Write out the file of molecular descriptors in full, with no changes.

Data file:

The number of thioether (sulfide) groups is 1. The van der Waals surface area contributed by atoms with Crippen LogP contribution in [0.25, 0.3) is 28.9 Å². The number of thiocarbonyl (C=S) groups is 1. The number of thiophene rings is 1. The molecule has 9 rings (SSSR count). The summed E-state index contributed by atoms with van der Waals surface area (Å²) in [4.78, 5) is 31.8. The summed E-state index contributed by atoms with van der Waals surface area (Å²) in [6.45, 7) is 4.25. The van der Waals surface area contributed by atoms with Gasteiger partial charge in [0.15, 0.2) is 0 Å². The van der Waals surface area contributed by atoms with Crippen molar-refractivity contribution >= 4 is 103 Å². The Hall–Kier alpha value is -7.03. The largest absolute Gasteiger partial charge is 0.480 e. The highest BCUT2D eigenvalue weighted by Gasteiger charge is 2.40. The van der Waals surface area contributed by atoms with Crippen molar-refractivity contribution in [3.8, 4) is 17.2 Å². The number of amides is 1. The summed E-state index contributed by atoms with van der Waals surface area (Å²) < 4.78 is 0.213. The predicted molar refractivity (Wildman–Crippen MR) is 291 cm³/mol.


The number of thioether (sulfide) groups is 1. The van der Waals surface area contributed by atoms with Crippen LogP contribution in [0.25, 0.3) is 28.9 Å². The number of thiocarbonyl (C=S) groups is 1. The number of thiophene rings is 1. The molecule has 9 rings (SSSR count). The summed E-state index contributed by atoms with van der Waals surface area (Å²) in [4.78, 5) is 31.8. The summed E-state index contributed by atoms with van der Waals surface area (Å²) in [6.45, 7) is 4.25. The van der Waals surface area contributed by atoms with Gasteiger partial charge in [0.15, 0.2) is 0 Å². The van der Waals surface area contributed by atoms with Crippen molar-refractivity contribution >= 4 is 103 Å². The Hall–Kier alpha value is -7.03. The largest absolute Gasteiger partial charge is 0.480 e. The highest BCUT2D eigenvalue weighted by Gasteiger charge is 2.40. The van der Waals surface area contributed by atoms with Crippen molar-refractivity contribution in [3.8, 4) is 17.2 Å². The number of amides is 1. The summed E-state index contributed by atoms with van der Waals surface area (Å²) < 4.78 is 0.213. The predicted molar refractivity (Wildman–Crippen MR) is 291 cm³/mol.